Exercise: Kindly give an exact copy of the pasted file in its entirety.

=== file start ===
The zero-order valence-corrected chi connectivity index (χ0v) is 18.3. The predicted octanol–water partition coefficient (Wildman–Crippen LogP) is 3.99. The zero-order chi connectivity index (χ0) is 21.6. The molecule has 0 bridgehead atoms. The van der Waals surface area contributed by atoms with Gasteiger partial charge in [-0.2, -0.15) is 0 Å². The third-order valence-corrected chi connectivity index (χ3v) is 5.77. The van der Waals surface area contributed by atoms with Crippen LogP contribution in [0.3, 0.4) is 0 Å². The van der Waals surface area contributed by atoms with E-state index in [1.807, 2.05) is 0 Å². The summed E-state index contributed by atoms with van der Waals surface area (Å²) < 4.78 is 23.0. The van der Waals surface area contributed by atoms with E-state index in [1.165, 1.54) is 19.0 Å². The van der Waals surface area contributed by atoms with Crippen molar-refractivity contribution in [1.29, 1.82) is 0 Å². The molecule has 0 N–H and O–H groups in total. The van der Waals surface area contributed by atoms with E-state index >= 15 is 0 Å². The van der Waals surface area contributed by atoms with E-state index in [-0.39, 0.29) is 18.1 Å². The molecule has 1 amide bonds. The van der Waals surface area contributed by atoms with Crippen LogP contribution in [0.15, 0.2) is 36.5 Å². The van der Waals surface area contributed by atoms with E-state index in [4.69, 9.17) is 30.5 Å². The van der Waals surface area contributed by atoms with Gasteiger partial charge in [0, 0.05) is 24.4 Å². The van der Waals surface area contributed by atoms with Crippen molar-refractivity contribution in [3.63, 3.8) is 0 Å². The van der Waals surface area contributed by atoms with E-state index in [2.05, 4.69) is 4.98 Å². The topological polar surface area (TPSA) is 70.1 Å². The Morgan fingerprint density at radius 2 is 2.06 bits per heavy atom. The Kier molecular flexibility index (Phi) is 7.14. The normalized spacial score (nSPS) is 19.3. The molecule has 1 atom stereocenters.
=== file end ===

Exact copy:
The zero-order valence-corrected chi connectivity index (χ0v) is 18.3. The predicted octanol–water partition coefficient (Wildman–Crippen LogP) is 3.99. The zero-order chi connectivity index (χ0) is 21.6. The molecule has 0 bridgehead atoms. The van der Waals surface area contributed by atoms with Gasteiger partial charge in [-0.2, -0.15) is 0 Å². The third-order valence-corrected chi connectivity index (χ3v) is 5.77. The van der Waals surface area contributed by atoms with Crippen LogP contribution in [0.3, 0.4) is 0 Å². The van der Waals surface area contributed by atoms with E-state index in [1.807, 2.05) is 0 Å². The summed E-state index contributed by atoms with van der Waals surface area (Å²) < 4.78 is 23.0. The van der Waals surface area contributed by atoms with E-state index in [1.165, 1.54) is 19.0 Å². The van der Waals surface area contributed by atoms with Crippen molar-refractivity contribution in [1.29, 1.82) is 0 Å². The molecule has 0 N–H and O–H groups in total. The van der Waals surface area contributed by atoms with E-state index >= 15 is 0 Å². The van der Waals surface area contributed by atoms with E-state index in [-0.39, 0.29) is 18.1 Å². The molecule has 1 amide bonds. The van der Waals surface area contributed by atoms with Crippen LogP contribution in [0.15, 0.2) is 36.5 Å². The van der Waals surface area contributed by atoms with E-state index in [4.69, 9.17) is 30.5 Å². The van der Waals surface area contributed by atoms with Gasteiger partial charge in [0, 0.05) is 24.4 Å². The van der Waals surface area contributed by atoms with Crippen molar-refractivity contribution in [3.63, 3.8) is 0 Å². The van der Waals surface area contributed by atoms with E-state index in [2.05, 4.69) is 4.98 Å². The topological polar surface area (TPSA) is 70.1 Å². The Morgan fingerprint density at radius 2 is 2.06 bits per heavy atom. The Kier molecular flexibility index (Phi) is 7.14. The normalized spacial score (nSPS) is 19.3. The molecule has 1 atom stereocenters.